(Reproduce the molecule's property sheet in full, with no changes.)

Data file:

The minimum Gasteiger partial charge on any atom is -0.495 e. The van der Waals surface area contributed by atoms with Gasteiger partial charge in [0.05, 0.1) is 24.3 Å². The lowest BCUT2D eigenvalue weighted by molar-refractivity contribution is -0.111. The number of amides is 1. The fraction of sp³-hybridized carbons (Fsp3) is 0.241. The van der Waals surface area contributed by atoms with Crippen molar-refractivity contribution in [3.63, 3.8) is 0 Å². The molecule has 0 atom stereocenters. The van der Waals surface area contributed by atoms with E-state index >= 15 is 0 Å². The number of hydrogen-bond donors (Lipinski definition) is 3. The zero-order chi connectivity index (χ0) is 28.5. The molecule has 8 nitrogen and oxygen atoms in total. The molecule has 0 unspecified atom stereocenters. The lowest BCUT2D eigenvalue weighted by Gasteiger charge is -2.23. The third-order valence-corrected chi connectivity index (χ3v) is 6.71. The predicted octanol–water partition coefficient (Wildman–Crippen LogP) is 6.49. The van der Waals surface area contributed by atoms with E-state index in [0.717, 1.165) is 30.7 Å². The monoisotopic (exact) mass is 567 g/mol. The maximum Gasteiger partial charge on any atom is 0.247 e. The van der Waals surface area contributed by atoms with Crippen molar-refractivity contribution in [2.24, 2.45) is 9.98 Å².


The minimum Gasteiger partial charge on any atom is -0.495 e. The van der Waals surface area contributed by atoms with Gasteiger partial charge in [0.05, 0.1) is 24.3 Å². The lowest BCUT2D eigenvalue weighted by molar-refractivity contribution is -0.111. The number of amides is 1. The fraction of sp³-hybridized carbons (Fsp3) is 0.241. The van der Waals surface area contributed by atoms with Crippen molar-refractivity contribution in [3.63, 3.8) is 0 Å². The molecule has 0 atom stereocenters. The van der Waals surface area contributed by atoms with E-state index >= 15 is 0 Å². The number of hydrogen-bond donors (Lipinski definition) is 3. The zero-order chi connectivity index (χ0) is 28.5. The molecule has 8 nitrogen and oxygen atoms in total. The molecule has 0 unspecified atom stereocenters. The lowest BCUT2D eigenvalue weighted by Gasteiger charge is -2.23. The third-order valence-corrected chi connectivity index (χ3v) is 6.71. The predicted octanol–water partition coefficient (Wildman–Crippen LogP) is 6.49. The van der Waals surface area contributed by atoms with E-state index in [0.717, 1.165) is 30.7 Å². The monoisotopic (exact) mass is 567 g/mol. The maximum Gasteiger partial charge on any atom is 0.247 e. The van der Waals surface area contributed by atoms with Crippen molar-refractivity contribution in [2.24, 2.45) is 9.98 Å².